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I have array of 2863 objects. I want in two "runs" per 1000 objects read array data by 4 threads (running PC # of CPUs).

Currenly my source code is partitioning data to correct number of threads and runs:

Single run size (default) = 1000 elements
Number of runs = 2
Extra thread run size = 866 elements

Starting run [1 / 2]
Thread as readDCMTags(i=0,firstIndex=0, lastIndex=249
Thread as readDCMTags(i=1,firstIndex=250, lastIndex=499
Thread as readDCMTags(i=2,firstIndex=500, lastIndex=749
Thread as readDCMTags(i=3,firstIndex=750, lastIndex=999

Starting run [2 / 2]
Thread as readDCMTags(i=0,firstIndex=1000, lastIndex=1249
Thread as readDCMTags(i=1,firstIndex=1250, lastIndex=1499
Thread as readDCMTags(i=2,firstIndex=1500, lastIndex=1749
Thread as readDCMTags(i=3,firstIndex=1750, lastIndex=1999
Extra Thread as readDCMTags(i=1,firstIndex=2000, lastIndex=2865

However current source code is starting all threads at once, it is not waiting for RUN TO END. When I join threads from current run, the GUI is hanging out. How to solve the issue?

Source Code is:

nrOfChunks = 2866 / 1000;
int leftOverChunk = 2866  % 1000;

for(int z = 0; z < nrOfChunks; z++)
    addToStatusPanel("\nStarting run [" + (z+1).ToString() + " / " + nrOfChunks.ToString() + "]");

    int indexesPerThread = 1000 / 5; #nrOfThreads
    int leftOverIndexes = 1000 % 5; #nrOfThreads

    threads = new Thread[nrOfThreads];
    threadProgress = new int[nrOfThreads];
    threadDCMRead = new int[nrOfThreads];

    for(int i = 0; i < nrOfThreads; i++)
        int firstIndex = (i * indexesPerThread+z*Convert.ToInt32(chunkSizeTextBox.Text));
        int lastIndex = firstIndex + indexesPerThread - 1;

        if(i == (nrOfThreads- 1))
            if(i == (nrOfThreads - 1))
                lastIndex += leftOverIndexes;

        addToStatusPanel("readDCMTags(i=" + i.ToString() + ",firstIndex=" + firstIndex.ToString() + ", lastIndex=" + lastIndex.ToString());

        threads[i] = new Thread(() => readDCMTags(i.ToString(), firstIndex, lastIndex));
        threads[i].Name = i.ToString();


    if(z == (nrOfChunks - 1))
        int firstIndex = (nrOfChunks * Convert.ToInt32(chunkSizeTextBox.Text));
        int lastIndex = firstIndex + leftOverChunk - 1;

        addToStatusPanel("readDCMTags(i=" + z.ToString() + ",firstIndex=" + firstIndex.ToString() + ", lastIndex=" + lastIndex.ToString());

Adding after a loop for(int i = 0; i < nrOfThreads; i++) a join command for the threads array, before going for next next run loop for(int z = 0; z < nrOfChunks; z++) is hanging the GUI.

share|improve this question
Don't wait in event handlers for threads to finish, (or anything else). Stop using Join(). Invoke/BeginInvoke. – Martin James Oct 17 '13 at 10:42
Put another way, if you call a blocking wait inside a state-machine action routine, it will stop processing inputs. – Martin James Oct 17 '13 at 10:45
Put all your code above in a BackgroundWorker and listen to the RunWorkerCompleted event. (but use TPL or PLINQ instead of threads. It is a a lot easier) – adrianm Oct 17 '13 at 10:49

By definition, if you wait, you block (the current executing threads blocks waiting for something else).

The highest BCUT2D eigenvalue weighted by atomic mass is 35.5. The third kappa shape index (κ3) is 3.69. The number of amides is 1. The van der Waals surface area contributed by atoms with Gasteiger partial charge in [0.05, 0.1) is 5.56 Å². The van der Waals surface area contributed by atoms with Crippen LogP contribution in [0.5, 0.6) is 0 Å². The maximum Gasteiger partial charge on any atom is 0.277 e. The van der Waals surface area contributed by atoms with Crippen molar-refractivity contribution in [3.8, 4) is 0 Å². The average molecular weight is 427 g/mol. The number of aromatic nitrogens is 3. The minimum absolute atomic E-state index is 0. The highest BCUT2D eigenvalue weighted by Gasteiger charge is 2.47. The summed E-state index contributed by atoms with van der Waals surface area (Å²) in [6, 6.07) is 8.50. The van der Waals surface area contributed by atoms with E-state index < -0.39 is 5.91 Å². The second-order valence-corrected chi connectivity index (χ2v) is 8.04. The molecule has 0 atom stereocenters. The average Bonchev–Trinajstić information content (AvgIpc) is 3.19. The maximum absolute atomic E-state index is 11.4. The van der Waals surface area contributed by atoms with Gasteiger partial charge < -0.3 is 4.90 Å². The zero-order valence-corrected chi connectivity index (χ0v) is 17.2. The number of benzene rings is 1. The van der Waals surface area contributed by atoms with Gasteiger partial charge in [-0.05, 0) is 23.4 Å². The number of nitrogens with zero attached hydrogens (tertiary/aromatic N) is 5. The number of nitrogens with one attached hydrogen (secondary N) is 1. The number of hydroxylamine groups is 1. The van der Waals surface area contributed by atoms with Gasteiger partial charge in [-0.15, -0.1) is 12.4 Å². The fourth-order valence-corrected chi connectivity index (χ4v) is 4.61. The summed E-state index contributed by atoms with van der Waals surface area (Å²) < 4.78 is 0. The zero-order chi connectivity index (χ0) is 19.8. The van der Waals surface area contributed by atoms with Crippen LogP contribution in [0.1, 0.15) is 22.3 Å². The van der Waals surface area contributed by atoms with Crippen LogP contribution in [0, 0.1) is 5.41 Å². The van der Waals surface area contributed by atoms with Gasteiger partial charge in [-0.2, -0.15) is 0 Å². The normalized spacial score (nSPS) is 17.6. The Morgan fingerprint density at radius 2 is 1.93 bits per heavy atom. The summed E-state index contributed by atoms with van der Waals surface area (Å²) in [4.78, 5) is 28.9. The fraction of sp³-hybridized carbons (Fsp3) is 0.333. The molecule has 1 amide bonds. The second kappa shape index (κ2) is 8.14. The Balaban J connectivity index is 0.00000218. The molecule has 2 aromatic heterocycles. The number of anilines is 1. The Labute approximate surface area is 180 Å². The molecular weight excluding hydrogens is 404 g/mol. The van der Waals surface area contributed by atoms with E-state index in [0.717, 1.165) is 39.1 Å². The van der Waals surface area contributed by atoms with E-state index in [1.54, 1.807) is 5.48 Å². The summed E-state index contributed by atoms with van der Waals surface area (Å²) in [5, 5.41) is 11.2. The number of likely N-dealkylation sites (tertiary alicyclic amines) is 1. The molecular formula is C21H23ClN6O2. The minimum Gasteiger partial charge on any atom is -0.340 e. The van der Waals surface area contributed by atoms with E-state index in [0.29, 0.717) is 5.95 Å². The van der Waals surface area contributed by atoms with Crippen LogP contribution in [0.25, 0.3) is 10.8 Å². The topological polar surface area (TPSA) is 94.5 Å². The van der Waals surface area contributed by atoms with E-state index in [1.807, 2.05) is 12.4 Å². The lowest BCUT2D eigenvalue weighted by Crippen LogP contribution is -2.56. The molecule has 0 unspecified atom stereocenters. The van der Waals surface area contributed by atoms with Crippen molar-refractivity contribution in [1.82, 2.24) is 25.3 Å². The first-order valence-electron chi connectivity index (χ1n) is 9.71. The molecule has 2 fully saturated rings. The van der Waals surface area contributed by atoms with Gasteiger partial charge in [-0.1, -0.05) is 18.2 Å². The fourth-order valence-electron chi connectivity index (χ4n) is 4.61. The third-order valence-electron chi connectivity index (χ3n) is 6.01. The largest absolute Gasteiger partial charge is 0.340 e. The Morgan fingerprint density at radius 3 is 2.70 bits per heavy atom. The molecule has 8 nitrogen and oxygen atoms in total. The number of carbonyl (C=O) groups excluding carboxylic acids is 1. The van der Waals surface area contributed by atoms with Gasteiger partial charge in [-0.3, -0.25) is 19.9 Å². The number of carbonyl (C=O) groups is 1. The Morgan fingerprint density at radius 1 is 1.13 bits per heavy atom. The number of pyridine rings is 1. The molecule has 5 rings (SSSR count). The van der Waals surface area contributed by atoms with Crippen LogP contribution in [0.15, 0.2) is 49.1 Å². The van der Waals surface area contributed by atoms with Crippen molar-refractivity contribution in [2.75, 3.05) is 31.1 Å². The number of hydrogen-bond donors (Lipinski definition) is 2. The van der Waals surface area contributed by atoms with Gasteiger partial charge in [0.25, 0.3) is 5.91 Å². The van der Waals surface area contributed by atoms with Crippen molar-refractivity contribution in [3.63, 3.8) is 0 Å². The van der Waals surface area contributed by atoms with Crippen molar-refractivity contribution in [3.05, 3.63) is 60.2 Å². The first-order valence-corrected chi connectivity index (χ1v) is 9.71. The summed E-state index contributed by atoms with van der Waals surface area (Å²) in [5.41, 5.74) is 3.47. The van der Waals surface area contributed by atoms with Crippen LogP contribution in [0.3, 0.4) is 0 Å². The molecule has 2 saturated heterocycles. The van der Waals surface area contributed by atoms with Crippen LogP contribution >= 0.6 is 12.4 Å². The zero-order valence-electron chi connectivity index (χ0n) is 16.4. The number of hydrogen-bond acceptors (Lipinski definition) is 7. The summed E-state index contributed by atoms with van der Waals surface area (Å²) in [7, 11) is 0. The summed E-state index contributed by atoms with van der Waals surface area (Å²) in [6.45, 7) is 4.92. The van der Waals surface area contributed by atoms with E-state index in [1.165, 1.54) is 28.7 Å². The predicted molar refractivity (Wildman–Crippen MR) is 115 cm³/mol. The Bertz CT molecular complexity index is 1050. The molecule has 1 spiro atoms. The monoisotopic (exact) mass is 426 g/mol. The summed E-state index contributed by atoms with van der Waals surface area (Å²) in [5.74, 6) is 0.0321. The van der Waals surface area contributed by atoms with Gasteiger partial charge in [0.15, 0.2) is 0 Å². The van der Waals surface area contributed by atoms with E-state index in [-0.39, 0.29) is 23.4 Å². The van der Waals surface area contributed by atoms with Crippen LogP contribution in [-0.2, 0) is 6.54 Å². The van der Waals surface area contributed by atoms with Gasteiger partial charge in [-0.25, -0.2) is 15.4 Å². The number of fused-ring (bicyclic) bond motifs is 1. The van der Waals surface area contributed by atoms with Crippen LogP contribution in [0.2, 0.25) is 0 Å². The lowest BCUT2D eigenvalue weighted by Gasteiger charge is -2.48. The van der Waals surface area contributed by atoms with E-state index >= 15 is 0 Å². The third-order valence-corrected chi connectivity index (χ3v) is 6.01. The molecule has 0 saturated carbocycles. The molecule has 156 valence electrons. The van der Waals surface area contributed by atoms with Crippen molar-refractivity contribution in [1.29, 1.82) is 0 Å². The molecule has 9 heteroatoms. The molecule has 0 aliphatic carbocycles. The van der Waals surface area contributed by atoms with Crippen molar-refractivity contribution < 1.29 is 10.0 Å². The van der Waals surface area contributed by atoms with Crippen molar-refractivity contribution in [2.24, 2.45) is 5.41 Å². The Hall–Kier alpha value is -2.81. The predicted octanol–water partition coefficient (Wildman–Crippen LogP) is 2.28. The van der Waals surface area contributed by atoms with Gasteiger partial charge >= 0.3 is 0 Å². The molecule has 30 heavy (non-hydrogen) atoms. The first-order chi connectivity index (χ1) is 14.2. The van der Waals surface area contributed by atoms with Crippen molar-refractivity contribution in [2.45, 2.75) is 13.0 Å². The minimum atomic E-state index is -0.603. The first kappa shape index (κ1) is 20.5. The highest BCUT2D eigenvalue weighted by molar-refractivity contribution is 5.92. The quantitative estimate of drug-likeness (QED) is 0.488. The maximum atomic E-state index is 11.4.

What you want, instead, is for something to happen when all threads are finished. That, "all threads have finished" is an event. So your best option will be to wait in a background thread and fire the event when all threads complete.

If the GUI is interested on that, then the GUI thread will need to subscribe to that particular event.

Edit: Pseudocode (not tested, just the idea).

waitBg = new Thread(() => 
    foreach (thread in threads)

     // All threads have finished
     if (allThreadFinishedEvent != null)

Then, on the handler for the allThreadFinishedEvent you do whatever you want to do (remember to dispatch it to the main thread if you want to change something in the UI, as that'll be executed in the bg thread context).

share|improve this answer
Ok, so I should set each thread as background in inner loop and then how to stop main loop? How to hold main loop with until event will occur? – ta007 Oct 17 '13 at 12:15
Post edit to show an example of how to do that. – Jorge Córdoba Oct 17 '13 at 14:14

How about placing this threading logic in a backgroundworker and sending back the result of your backgroundworker to your interface. This way, your interface will not be locked while the program is processing the threads.

you can find the msdn example of initializing and using the backgroundworker here.

I think that should be the correct way forward.

share|improve this answer
I will have to create an array of background workers, which method or command will hold the main loop from continuing? – ta007 Oct 17 '13 at 12:22
Not quite sure if I understand what you mean but basically, how I solved problems of "hanging" GUI's in the past is by using the main method for interface and all the events it does are just being handled by your main thread. Your main thread (or an event, depending on your needs) will start your backgroundworker via backgroundworker_DoWork and you can capture the "progress" via WorkerSupportsProgress. Inside this backgroundworker, that will operate on a different thread than your main, you can put your code. Your GUI uses a different thread and will not be affected and it can show progress – XikiryoX Oct 17 '13 at 12:48

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